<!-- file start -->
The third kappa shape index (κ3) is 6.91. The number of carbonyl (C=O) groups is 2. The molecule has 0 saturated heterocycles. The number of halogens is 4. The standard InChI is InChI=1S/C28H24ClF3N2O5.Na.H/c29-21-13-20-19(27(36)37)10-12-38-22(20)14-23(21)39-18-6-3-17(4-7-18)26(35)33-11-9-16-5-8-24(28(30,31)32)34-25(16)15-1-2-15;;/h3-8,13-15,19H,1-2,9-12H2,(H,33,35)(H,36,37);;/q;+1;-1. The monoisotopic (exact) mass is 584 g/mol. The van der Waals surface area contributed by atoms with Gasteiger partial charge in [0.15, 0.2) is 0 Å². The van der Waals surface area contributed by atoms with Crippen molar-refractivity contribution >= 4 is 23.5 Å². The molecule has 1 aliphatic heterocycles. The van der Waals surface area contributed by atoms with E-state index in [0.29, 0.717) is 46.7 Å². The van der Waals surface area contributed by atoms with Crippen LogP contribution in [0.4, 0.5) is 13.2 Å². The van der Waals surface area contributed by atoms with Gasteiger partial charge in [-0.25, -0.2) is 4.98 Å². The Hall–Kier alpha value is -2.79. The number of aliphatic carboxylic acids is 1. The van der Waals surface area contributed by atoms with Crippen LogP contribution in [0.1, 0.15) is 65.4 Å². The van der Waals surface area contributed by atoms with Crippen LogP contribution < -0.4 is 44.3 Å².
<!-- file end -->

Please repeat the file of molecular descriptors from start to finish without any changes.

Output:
The third kappa shape index (κ3) is 6.91. The number of carbonyl (C=O) groups is 2. The molecule has 0 saturated heterocycles. The number of halogens is 4. The standard InChI is InChI=1S/C28H24ClF3N2O5.Na.H/c29-21-13-20-19(27(36)37)10-12-38-22(20)14-23(21)39-18-6-3-17(4-7-18)26(35)33-11-9-16-5-8-24(28(30,31)32)34-25(16)15-1-2-15;;/h3-8,13-15,19H,1-2,9-12H2,(H,33,35)(H,36,37);;/q;+1;-1. The monoisotopic (exact) mass is 584 g/mol. The van der Waals surface area contributed by atoms with Gasteiger partial charge in [0.15, 0.2) is 0 Å². The van der Waals surface area contributed by atoms with Crippen molar-refractivity contribution >= 4 is 23.5 Å². The molecule has 1 aliphatic heterocycles. The van der Waals surface area contributed by atoms with E-state index in [0.29, 0.717) is 46.7 Å². The van der Waals surface area contributed by atoms with Crippen LogP contribution in [0.4, 0.5) is 13.2 Å². The van der Waals surface area contributed by atoms with Gasteiger partial charge in [-0.25, -0.2) is 4.98 Å². The Hall–Kier alpha value is -2.79. The number of aliphatic carboxylic acids is 1. The van der Waals surface area contributed by atoms with Crippen LogP contribution in [0.1, 0.15) is 65.4 Å². The van der Waals surface area contributed by atoms with Crippen LogP contribution < -0.4 is 44.3 Å².